• Establishment of homestead nutrition garden and school nutrition garden etc. in order to improve the nutritional security of the project beneficiary.
  • Development of recipes using seasonal vegetables and fruits.
  • School nutrition education.
    • Created nutrition awareness among high school students.
    • Promote consumption of a variety of micronutrient-rich horticulture-based foods in the daily diet.
    • 30 schools, 1800 students participated in the programme,
    • 30 gardens established on school premises to make the students involved with production linked with consumption.

Main results:

  • Advocacy materials prepared and disseminated to the beneficiaries was found to be very useful for transferring and adopting the technologies properly. These will remain as reference materials for the extension service providers and group farmers. Bill-boards have created awareness for the villagers and also for passers by for several years to come.
  • School nutrition education: among the students 73% have taken vegetables daily which are significant in terms of the quantity indeed. 88% of the students who prepared the project promoted foods in their home which they have learned from the school nutrition education programme. Most of the students are now bringing food to the schools which have improved their health and learning ability.
  • As a result of diversified interventions of the project, households consumed more fruits and vegetables than their neighbours.
  • Children's knowledge of nutrition has increased in the project schools due to participatory nutrition education programme encompassing classroom discussion, food preparation demonstration and school nutrition garden. Over ¾ of the children  take leafy vegetables at least every other day while around ½ of the children take fruits between 2-3 times /week.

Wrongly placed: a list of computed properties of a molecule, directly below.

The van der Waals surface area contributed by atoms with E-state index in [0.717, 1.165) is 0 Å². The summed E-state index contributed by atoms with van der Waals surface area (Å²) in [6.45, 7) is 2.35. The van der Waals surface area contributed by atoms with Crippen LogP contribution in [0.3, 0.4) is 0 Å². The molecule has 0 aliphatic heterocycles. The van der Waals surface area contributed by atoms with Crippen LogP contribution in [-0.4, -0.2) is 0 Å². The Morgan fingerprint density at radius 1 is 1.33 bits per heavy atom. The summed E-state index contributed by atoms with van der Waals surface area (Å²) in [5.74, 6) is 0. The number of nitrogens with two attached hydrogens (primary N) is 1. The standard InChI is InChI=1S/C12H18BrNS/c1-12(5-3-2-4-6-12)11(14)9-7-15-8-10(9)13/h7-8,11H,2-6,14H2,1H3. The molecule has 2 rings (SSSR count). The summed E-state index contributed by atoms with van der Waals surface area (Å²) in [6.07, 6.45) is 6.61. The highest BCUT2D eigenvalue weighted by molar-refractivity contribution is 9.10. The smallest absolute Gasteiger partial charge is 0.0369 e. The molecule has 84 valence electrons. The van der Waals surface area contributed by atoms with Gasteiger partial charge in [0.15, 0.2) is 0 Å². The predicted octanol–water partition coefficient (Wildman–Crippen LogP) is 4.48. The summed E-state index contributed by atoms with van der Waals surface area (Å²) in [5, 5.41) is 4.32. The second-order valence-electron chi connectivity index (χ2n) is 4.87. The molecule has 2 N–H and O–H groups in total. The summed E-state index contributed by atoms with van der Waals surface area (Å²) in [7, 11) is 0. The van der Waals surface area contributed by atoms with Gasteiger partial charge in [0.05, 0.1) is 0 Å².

• Participatory nutrition education in the community played an important role in improving household nutrition security through more production and consumption of vegetables. Vegetable production at household level increased. Food preparation technologies transferred to women through demonstrations encouraged them to prepare new nutritious food in the household resulting in more consumption.

Project strengths/successes:

  • The NGO linkages and collaboration helped the project reach more farmers in the area who have the organizational and financial capability to undertake intensive horticulture enterprises.  In Bangladesh,  Micro-credit has played a great role in poverty alleviation and women empowerment.
  • The linkages with local NGOs with DAE and also with farmers' groups have created opportunity for the group farmers to have access to resources, particularly micro credit for undertaking IGA activities.
  • NGOs are now linked with extension service providers which will greatly help NGO beneficiaries have access to technology.